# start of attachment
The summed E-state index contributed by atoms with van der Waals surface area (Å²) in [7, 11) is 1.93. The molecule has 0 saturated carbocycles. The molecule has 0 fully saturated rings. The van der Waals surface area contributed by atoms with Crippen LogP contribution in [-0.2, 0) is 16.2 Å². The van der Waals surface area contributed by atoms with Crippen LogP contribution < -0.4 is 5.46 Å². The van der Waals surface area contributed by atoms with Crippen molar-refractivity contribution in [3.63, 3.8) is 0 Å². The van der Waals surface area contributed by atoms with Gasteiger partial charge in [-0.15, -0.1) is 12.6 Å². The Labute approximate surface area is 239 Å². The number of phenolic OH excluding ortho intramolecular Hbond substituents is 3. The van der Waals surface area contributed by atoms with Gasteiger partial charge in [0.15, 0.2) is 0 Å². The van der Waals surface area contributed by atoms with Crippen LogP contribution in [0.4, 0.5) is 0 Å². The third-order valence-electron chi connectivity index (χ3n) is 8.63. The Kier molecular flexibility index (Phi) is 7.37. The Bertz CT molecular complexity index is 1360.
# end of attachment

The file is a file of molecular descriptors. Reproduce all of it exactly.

The summed E-state index contributed by atoms with van der Waals surface area (Å²) in [7, 11) is 1.93. The molecule has 0 saturated carbocycles. The molecule has 0 fully saturated rings. The van der Waals surface area contributed by atoms with Crippen LogP contribution in [-0.2, 0) is 16.2 Å². The van der Waals surface area contributed by atoms with Crippen LogP contribution < -0.4 is 5.46 Å². The van der Waals surface area contributed by atoms with Crippen molar-refractivity contribution in [3.63, 3.8) is 0 Å². The van der Waals surface area contributed by atoms with Gasteiger partial charge in [-0.15, -0.1) is 12.6 Å². The Labute approximate surface area is 239 Å². The number of phenolic OH excluding ortho intramolecular Hbond substituents is 3. The van der Waals surface area contributed by atoms with Gasteiger partial charge in [0.15, 0.2) is 0 Å². The van der Waals surface area contributed by atoms with Crippen LogP contribution in [0.4, 0.5) is 0 Å². The third-order valence-electron chi connectivity index (χ3n) is 8.63. The Kier molecular flexibility index (Phi) is 7.37. The Bertz CT molecular complexity index is 1360.